In one sense, God did answer Job's questions. If God is truly such a majestic and sovereign being who rules every molecule with magnificent precision and purpose, then what he has done or allowed in the case of Job must make perfect sense. Also, it is important to remember that there is something more important than knowing why God does what he does, namely, learning to cling to him in faith when everything else threatens to destroy your soul.

The cynical among us might argue that in the end, when all was said and done, it was easy for Job to resist temptation and to bow faithfully beneath God’s sovereign purposes. After all, God restored everything he lost, and then some (Job 42:10-17). “No wonder he kept his mouth shut. Look at what it got him!”

But these people overlook one important point: "Job spoke his contrite words [40:3-5] before any of his losses had been restored. He was still sitting in a pile of rubble, naked, covered with sores, and it was in those circumstances that he learned to praise God. Only one thing had changed: God had given Job a glimpse of the big picture. I have a hunch that God could have said anything --- could, in fact, have read from the Yellow Pages --- and produced the same stunning effect on Job. What he said was not nearly so important as the mere fact of his appearance. God spectacularly answered Job's biggest question: Is anybody out there? Once Job caught sight of the unseen world, all his urgent questions faded away” (Yancey, 240).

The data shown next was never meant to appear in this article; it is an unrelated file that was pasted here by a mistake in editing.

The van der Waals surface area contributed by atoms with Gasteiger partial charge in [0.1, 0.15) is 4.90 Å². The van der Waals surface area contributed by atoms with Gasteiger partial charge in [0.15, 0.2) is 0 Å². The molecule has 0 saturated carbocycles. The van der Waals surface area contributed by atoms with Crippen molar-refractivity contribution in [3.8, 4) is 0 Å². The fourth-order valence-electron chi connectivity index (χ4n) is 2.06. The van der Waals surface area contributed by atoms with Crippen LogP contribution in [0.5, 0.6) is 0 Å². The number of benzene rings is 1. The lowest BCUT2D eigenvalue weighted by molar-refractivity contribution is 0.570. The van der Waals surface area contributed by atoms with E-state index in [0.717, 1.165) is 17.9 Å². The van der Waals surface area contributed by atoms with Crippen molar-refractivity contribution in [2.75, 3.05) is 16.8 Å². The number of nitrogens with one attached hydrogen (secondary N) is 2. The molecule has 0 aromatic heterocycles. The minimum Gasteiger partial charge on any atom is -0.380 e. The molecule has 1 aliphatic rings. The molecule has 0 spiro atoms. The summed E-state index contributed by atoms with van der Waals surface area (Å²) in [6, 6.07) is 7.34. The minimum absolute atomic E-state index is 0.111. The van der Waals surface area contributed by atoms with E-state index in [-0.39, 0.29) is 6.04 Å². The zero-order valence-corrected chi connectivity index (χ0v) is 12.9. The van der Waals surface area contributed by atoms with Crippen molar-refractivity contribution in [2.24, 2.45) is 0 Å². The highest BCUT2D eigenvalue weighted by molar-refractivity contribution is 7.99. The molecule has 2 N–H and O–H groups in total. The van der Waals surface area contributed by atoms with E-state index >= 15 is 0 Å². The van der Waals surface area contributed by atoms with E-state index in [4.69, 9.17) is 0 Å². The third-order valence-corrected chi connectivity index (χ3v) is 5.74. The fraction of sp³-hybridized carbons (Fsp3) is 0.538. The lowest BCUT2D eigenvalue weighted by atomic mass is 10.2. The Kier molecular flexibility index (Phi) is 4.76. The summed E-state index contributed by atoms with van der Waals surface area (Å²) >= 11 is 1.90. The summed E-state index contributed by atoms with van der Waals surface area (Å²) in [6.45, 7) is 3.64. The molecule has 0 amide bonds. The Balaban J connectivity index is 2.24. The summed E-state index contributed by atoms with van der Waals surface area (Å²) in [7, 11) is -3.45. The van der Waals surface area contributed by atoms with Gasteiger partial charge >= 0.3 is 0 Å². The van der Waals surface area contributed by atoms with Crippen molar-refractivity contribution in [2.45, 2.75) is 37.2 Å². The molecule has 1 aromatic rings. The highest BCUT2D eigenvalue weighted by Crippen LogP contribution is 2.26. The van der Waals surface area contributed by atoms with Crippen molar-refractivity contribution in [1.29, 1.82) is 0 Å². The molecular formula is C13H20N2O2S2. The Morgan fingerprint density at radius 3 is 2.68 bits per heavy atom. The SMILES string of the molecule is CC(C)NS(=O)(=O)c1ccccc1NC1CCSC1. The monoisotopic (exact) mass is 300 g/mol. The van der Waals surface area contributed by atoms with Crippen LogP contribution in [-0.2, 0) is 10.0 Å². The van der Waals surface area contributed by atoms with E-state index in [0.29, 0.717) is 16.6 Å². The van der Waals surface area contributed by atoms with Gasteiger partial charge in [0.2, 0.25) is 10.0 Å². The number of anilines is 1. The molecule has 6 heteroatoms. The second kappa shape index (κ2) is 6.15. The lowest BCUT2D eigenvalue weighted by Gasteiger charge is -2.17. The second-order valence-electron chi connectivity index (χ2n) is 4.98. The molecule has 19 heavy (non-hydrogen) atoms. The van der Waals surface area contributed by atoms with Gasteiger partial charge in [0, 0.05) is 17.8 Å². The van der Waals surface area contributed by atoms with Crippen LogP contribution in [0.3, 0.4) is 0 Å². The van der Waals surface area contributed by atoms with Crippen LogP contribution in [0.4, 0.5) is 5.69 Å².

Job’s case was both unusual and exceptional. But that in no way detracts from what it tells us about Satan’s tactics. He is as relentless, as he is sadistic, in hitting below the belt, in kicking his victim while he’s down. We, too, will be sorely tempted in times of physical distress to curse God and die. Job wavered, but he didn’t break. God help us!



Having had numerous ''visitations'' from our lord, filled with the Holy Ghost, casting out demons from young women, hearing His Voice, ministering in the Gifts, I have been ''staying in my own lane'' in Ministry since August, 1980...Now, having found you, I have grown in knowledge of Election and Predestination, and the saints ''of old'''....You have been such a light for me to '''go on further'', and I THANK YOU!!!
What an astounding explanation. Thank you for this. I am currently reading Understanding Spiritual Warfare with my husband (so helpful in our prayers for our wayward daughter) - and as a Baptist it’s shaking me in my boots. Learning so much and excited to find your blog!
This is an excellent analysis.